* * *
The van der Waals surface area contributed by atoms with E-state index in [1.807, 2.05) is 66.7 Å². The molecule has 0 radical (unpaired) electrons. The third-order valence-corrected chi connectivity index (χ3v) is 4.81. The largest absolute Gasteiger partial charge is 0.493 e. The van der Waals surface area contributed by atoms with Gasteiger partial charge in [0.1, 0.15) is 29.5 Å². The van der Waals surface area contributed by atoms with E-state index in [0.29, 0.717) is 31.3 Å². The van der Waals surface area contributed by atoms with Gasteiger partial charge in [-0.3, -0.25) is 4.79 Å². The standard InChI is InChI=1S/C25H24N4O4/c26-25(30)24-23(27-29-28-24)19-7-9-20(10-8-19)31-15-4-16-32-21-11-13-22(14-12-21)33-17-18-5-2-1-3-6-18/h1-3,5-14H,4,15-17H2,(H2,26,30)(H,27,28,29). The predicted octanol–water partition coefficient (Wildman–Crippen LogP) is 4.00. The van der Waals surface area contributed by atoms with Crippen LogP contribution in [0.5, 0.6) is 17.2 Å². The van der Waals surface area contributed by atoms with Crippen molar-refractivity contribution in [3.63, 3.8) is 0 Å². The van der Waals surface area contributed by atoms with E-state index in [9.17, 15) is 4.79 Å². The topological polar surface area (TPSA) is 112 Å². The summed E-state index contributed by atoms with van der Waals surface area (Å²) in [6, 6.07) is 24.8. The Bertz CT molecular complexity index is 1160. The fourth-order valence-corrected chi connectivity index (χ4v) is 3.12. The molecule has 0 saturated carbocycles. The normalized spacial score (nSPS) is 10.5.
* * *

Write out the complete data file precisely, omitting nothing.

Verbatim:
The van der Waals surface area contributed by atoms with E-state index in [1.807, 2.05) is 66.7 Å². The molecule has 0 radical (unpaired) electrons. The third-order valence-corrected chi connectivity index (χ3v) is 4.81. The largest absolute Gasteiger partial charge is 0.493 e. The van der Waals surface area contributed by atoms with Gasteiger partial charge in [0.1, 0.15) is 29.5 Å². The van der Waals surface area contributed by atoms with E-state index in [0.29, 0.717) is 31.3 Å². The van der Waals surface area contributed by atoms with Gasteiger partial charge in [-0.3, -0.25) is 4.79 Å². The standard InChI is InChI=1S/C25H24N4O4/c26-25(30)24-23(27-29-28-24)19-7-9-20(10-8-19)31-15-4-16-32-21-11-13-22(14-12-21)33-17-18-5-2-1-3-6-18/h1-3,5-14H,4,15-17H2,(H2,26,30)(H,27,28,29). The predicted octanol–water partition coefficient (Wildman–Crippen LogP) is 4.00. The van der Waals surface area contributed by atoms with Crippen LogP contribution in [0.5, 0.6) is 17.2 Å². The van der Waals surface area contributed by atoms with Crippen molar-refractivity contribution in [3.63, 3.8) is 0 Å². The van der Waals surface area contributed by atoms with E-state index in [9.17, 15) is 4.79 Å². The topological polar surface area (TPSA) is 112 Å². The summed E-state index contributed by atoms with van der Waals surface area (Å²) in [6, 6.07) is 24.8. The Bertz CT molecular complexity index is 1160. The fourth-order valence-corrected chi connectivity index (χ4v) is 3.12. The molecule has 0 saturated carbocycles. The normalized spacial score (nSPS) is 10.5.